What legal experts are saying about the school mask ruling

  • Parents who are in favor of continuing to require masks in schools rallied outside Community Unit School District 200 headquarters in Wheaton on Monday, Feb. 7, 2022. The rally was organized by the group M.A.S.K.S., which stands for Make All School Kids Safe.

    Parents who are in favor of continuing to require masks in schools rallied outside Community Unit School District 200 headquarters in Wheaton on Monday, Feb. 7, 2022. The rally was organized by the group M.A.S.K.S., which stands for Make All School Kids Safe. Sandy Bressner/sbressner@shawmedia.com

 
 
Updated 2/8/2022 10:00 AM

Many legal experts had just as many questions as parents and school officials after a Sangamon County judge issued a temporary restraining order late Friday that some believe bars schools from enforcing the state's indoor mask requirement.

"There is a lot of ambiguity in that order," said Wendy Netter Epstein, professor and associate dean of research at DePaul University College of Law in Chicago. "There's a footnote at the end that makes it sound like it could potentially apply in a much broader way, but it's not clear if this judge has the authority to even do that."

 

School district officials scrambled to issue new guidance on masks in the wake of the ruling. Some districts who were not among the 140 districts named as part of the original lawsuit did not change their stance, while others did. Some districts that were among the 140-plus districts named were only allowing the students who were listed as plaintiffs to go without masks indoors.

"The ruling is much broader than I would have expected," said Nancy Krent, an adjunct professor specializing in education law at Chicago-Kent College of Law. "It's also very dismissive of the school district's own authority as a separate and independent government agency to determine what's best to protect the students in their care."

Pritzker has vowed to fight the temporary restraining order, calling it "out of step with the vast majority of legal analyses" in Illinois and throughout the country.

Monday, Illinois Attorney General Kwame Raoul filed an appeal. The plaintiffs have two days to respond and the appellate court is expected to issue a ruling within five days of that.

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"Any burden associated with masking, temporary exclusion, and testing are relatively slight when compared to the significant risks associated with lifting these mitigations, especially during a time when cases of COVID-19 remain high," Raoul wrote in his appeal. "The balance of equities thus weigh heavily in favor of preserving the application of these important mitigation measures while this court decides state defendants' appeal from the circuit court's decision."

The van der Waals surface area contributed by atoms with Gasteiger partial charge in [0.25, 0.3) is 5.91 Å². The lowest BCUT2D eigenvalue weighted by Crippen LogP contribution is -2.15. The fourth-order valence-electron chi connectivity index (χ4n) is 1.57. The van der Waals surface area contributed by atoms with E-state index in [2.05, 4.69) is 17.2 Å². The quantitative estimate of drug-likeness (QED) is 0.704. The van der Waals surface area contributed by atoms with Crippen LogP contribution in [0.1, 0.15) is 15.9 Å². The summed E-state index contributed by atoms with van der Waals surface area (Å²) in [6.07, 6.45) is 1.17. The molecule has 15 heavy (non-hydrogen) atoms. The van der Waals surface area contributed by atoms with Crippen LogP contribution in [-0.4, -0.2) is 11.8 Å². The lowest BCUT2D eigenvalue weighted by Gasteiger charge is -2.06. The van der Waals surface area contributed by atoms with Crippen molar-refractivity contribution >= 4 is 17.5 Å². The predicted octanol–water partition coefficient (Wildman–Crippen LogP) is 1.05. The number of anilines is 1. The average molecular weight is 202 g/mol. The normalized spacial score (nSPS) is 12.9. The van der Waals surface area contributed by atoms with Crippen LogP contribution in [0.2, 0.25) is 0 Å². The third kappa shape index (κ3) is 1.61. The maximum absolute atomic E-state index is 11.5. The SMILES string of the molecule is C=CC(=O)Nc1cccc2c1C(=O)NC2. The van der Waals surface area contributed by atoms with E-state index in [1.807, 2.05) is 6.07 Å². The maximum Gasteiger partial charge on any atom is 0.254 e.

There have been grumblings that indoor mask mandates would be lifted soon in Illinois schools. New Jersey officials announced this week that masks would no longer be required in schools there beginning in mid-March, signaling a move toward treating the virus as merely a part of daily life.

"This really is ridiculous," said Amy Campbell, associate dean of law and health sciences at the University of Chicago School of Law.

"The timing of the ruling, to me, just puts a lot of confusion and stress on something that was maybe in the process of already winding down."

Campbell said school officials should follow the advice of their attorneys when deciding how to handle this latest ruling on indoor masking.

"So long as this is not subject to any type of bargaining agreement," Campbell added.

                                                                                                                                                                                                                       
 

Epstein said school districts are being calculated in their decisions about masking.

"I think schools are acting in a conservative manner here that is risk adverse," she said.

"I think there is a lot to question in the reasoning of this decision, and the fact it is so unclear has just exacerbated all the stress schools and teachers and students have faced in this pandemic."

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